Whether you’re hanging in there for the great salary, a company car and gym membership you’re not quite ready to give up, or you’re playing it safe while you figure out your next move, staying in a job you hate without turning into a complaining, moody slacker can feel impossible. But it’s vital if you don’t want to negate all the good work you did before your apathy set in, ruin your reputation as a diligent hard-worker, jeopardise getting a good reference when you do leave and/or, worse yet, get fired before you’re ready to leave (bye bye company car!). So how can you stay motivated at work when you hate your job? Here are the five best strategies to adopt.
Get clear about what the problem is
At the heart of every sucky job is a root problem. Whether it’s a lack of daily challenges, misalignment with the company’s culture, a tyrannical boss, bitchy colleagues, a fundamental dislike of the work you do each day or a desire to do other work, you can only begin to improve your situation once you know what exactly is making you hate your job so much.
So, grab a piece of paper and without thinking too much, answer the following questions:
- What is it about my job that’s making me unhappy? Why?
- If I could change one thing about my current work situation, what would it be? Why?
Be sure to answer the ‘why’ that follows each question as that will reveal the true cause of your upset and help you to start tackling the problem.
Get clear about what you want
It’s often easier to describe what you don’t want than what you do want. But you can’t take action if you don’t have a goal, and you can’t create a goal based on what you don’t want – you need to clearly define what you do want.
We’re biased, but completing our Career Clarity Guide is a great way of figuring out what you want to do with your life – whether that’s changing companies, changing jobs, changing careers, taking time out or starting a business. It’s amazing how much more tolerable a miserable situation becomes once you realise it’s temporary, and that’s exactly what will happen once you have defined what you want to do.
The next step? Putting together an action plan for moving away from your current job and towards your dream goal.
Make an escape plan
Now you know what you want, it’s time to start turning that dream into a reality. Don’t worry about working out every single step you need to take to get from where you are to where you want to be – that level of planning is likely to feel overwhelming, which in turn, will most likely paralyse you from taking any action. Instead, focus on the key thing that’s keeping you from making the change today.
Is it a lack of money? Then start calculating how much money you need to quit your current job and take a look at this article to work out how to save enough money to quit your job in six months. If a lack of skills is your big obstacle, start researching courses, training programmes and work experience opportunities you can do while in your job. Is a fear of failure, lack of confidence or low self-belief your stumbling block? Then it’s time to add some coaching, motivational podcasts and self-improvement books to your weekly routine.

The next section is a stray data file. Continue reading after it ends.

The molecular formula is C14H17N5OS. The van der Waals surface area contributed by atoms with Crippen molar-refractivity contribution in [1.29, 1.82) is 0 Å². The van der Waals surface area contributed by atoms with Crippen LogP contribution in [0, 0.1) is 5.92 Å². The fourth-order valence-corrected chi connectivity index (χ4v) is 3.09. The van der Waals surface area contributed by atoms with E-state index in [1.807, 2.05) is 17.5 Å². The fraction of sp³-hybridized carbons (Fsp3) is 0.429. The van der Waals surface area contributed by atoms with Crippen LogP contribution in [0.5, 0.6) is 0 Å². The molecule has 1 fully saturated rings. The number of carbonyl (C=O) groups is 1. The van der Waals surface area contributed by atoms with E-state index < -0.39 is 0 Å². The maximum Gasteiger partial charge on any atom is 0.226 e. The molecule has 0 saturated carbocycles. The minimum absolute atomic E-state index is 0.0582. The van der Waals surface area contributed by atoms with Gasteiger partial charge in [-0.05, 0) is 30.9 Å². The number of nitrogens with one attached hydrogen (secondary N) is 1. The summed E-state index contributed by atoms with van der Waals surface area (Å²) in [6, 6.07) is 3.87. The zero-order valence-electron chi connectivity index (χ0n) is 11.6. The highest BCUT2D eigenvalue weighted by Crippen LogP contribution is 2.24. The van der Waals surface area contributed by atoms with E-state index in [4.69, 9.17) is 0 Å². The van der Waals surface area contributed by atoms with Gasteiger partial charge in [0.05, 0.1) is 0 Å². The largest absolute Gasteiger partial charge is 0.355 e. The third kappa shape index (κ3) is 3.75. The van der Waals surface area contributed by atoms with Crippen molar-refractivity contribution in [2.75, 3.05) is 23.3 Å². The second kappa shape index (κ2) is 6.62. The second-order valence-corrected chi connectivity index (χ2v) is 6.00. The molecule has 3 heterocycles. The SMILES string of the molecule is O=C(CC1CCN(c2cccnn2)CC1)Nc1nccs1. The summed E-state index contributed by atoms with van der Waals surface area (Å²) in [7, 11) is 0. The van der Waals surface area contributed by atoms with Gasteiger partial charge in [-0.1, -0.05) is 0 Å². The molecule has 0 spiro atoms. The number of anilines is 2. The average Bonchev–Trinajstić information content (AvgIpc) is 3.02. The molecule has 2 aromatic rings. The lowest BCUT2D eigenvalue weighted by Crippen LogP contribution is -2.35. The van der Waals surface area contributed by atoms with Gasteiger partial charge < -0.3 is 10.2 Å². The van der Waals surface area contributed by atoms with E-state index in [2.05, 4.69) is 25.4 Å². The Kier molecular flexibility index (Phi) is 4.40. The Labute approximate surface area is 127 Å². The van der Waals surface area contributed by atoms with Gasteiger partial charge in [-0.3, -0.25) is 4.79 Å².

Don’t get dragged into group moans on a regular basis
When work sucks, finding a colleague or three that feel your pain can be immensely useful. Not only will they make you feel like you’re definitely not the problem (great for your sanity), they’ll also give you an opportunity to offload everything that has been building up within you for weeks or months. This will undoubtedly give you a sense of relief, which can make work feel a little more bearable, but avoid falling into the trap of participating in group bitching sessions on a daily or even weekly basis. The reason for this is simple. These initially cathartic sessions will end up feeding the negativity you’re feeling, causing it to grow.
Regular group moaning sessions also give rise to inaction as they legitimise feelings of being a victim. And playing the victim is one of the commonest reason for staying stuck in a situation you hate because as long as you’re a victim, everything is someone else’s fault and this absolves you of the responsibility you need to accept to take action.
This doesn’t mean that you shouldn’t ever complain. Just minimise it. Have a trusted friend, partner or family member you can offload to when it all gets a bit much, but set a limited time for that complaining and make it a habit to offer a solution/positive action step after every rant you have.
Find a couple of things you really love about your job and focus on those
Ever heard the saying, ‘Where your attention goes, the energy flows’? That’s the basis of our final tip for staying motivated when you hate your job. If you focus on everything you hate at work, that’s all you’ll continue to see. Why not try a different approach? Pick two or three things you really enjoy about your working day and focus on these. For example, you may hate dealing with demanding and rude clients, but you quite enjoy being left to come up with creative concepts. Rather than dwelling on the rude clients, you could focus your energies on pitching a new creative approach for an upcoming campaign and researching what your company’s competitors are doing with their creative content.
Try setting yourself a personal goal of outdoing yourself on the next creative task and make it a competition you have with yourself. You could even volunteer to get involved in an upcoming creative project that you would normally not participate in or ask your boss if you can go on a creative training course. The approach you take doesn’t matter, all that matters is that you start to create enjoyable reasons for going to work each morning. Having just one thing to look forward to each working day can transform your frame of mind.
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